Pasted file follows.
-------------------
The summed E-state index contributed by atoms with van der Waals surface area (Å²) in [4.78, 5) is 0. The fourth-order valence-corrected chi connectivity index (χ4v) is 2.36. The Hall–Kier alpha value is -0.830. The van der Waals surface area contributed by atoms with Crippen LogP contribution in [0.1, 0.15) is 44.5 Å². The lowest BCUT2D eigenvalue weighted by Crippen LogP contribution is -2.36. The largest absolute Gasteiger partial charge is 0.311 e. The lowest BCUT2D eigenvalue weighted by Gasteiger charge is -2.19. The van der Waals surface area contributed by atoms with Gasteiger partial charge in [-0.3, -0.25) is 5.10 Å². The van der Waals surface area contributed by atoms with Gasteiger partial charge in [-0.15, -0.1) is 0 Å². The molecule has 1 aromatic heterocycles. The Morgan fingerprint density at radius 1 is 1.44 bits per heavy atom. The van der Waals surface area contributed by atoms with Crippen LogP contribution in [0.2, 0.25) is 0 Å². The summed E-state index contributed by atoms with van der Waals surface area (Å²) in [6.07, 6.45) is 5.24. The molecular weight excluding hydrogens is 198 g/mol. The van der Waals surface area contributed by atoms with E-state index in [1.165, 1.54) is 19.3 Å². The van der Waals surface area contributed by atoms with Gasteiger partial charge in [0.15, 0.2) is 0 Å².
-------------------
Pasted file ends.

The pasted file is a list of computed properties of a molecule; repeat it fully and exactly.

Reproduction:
The summed E-state index contributed by atoms with van der Waals surface area (Å²) in [4.78, 5) is 0. The fourth-order valence-corrected chi connectivity index (χ4v) is 2.36. The Hall–Kier alpha value is -0.830. The van der Waals surface area contributed by atoms with Crippen LogP contribution in [0.1, 0.15) is 44.5 Å². The lowest BCUT2D eigenvalue weighted by Crippen LogP contribution is -2.36. The largest absolute Gasteiger partial charge is 0.311 e. The lowest BCUT2D eigenvalue weighted by Gasteiger charge is -2.19. The van der Waals surface area contributed by atoms with Gasteiger partial charge in [-0.3, -0.25) is 5.10 Å². The van der Waals surface area contributed by atoms with Gasteiger partial charge in [-0.15, -0.1) is 0 Å². The molecule has 1 aromatic heterocycles. The Morgan fingerprint density at radius 1 is 1.44 bits per heavy atom. The van der Waals surface area contributed by atoms with Crippen LogP contribution in [0.2, 0.25) is 0 Å². The summed E-state index contributed by atoms with van der Waals surface area (Å²) in [6.07, 6.45) is 5.24. The molecular weight excluding hydrogens is 198 g/mol. The van der Waals surface area contributed by atoms with E-state index in [1.165, 1.54) is 19.3 Å². The van der Waals surface area contributed by atoms with Gasteiger partial charge in [0.15, 0.2) is 0 Å².